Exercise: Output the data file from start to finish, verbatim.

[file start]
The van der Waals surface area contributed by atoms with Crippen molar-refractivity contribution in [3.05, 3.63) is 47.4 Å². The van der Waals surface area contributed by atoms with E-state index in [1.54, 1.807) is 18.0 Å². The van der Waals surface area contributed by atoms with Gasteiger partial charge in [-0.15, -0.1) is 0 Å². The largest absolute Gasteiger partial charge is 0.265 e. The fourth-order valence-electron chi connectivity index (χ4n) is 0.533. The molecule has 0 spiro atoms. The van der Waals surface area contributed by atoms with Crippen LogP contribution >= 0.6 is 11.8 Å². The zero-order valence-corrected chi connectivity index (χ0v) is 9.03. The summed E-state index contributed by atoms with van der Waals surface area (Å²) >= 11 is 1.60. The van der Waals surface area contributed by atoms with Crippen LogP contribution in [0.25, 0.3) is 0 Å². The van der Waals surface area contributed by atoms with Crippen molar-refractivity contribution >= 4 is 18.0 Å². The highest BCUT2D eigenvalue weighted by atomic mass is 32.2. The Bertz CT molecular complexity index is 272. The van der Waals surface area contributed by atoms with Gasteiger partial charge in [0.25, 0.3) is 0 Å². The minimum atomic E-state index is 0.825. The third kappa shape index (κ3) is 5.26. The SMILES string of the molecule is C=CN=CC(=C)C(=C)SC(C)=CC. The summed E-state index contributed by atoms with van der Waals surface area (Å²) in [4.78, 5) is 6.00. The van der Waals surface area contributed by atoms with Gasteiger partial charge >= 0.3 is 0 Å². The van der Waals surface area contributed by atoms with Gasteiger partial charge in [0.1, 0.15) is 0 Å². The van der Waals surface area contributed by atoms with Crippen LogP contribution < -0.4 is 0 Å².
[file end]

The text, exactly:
The van der Waals surface area contributed by atoms with Crippen molar-refractivity contribution in [3.05, 3.63) is 47.4 Å². The van der Waals surface area contributed by atoms with E-state index in [1.54, 1.807) is 18.0 Å². The van der Waals surface area contributed by atoms with Gasteiger partial charge in [-0.15, -0.1) is 0 Å². The largest absolute Gasteiger partial charge is 0.265 e. The fourth-order valence-electron chi connectivity index (χ4n) is 0.533. The molecule has 0 spiro atoms. The van der Waals surface area contributed by atoms with Crippen LogP contribution >= 0.6 is 11.8 Å². The zero-order valence-corrected chi connectivity index (χ0v) is 9.03. The summed E-state index contributed by atoms with van der Waals surface area (Å²) >= 11 is 1.60. The van der Waals surface area contributed by atoms with Crippen LogP contribution in [0.25, 0.3) is 0 Å². The van der Waals surface area contributed by atoms with Crippen molar-refractivity contribution >= 4 is 18.0 Å². The highest BCUT2D eigenvalue weighted by atomic mass is 32.2. The Bertz CT molecular complexity index is 272. The van der Waals surface area contributed by atoms with Gasteiger partial charge in [0.25, 0.3) is 0 Å². The minimum atomic E-state index is 0.825. The third kappa shape index (κ3) is 5.26. The SMILES string of the molecule is C=CN=CC(=C)C(=C)SC(C)=CC. The summed E-state index contributed by atoms with van der Waals surface area (Å²) in [4.78, 5) is 6.00. The van der Waals surface area contributed by atoms with Gasteiger partial charge >= 0.3 is 0 Å². The van der Waals surface area contributed by atoms with Gasteiger partial charge in [0.1, 0.15) is 0 Å². The van der Waals surface area contributed by atoms with Crippen LogP contribution < -0.4 is 0 Å².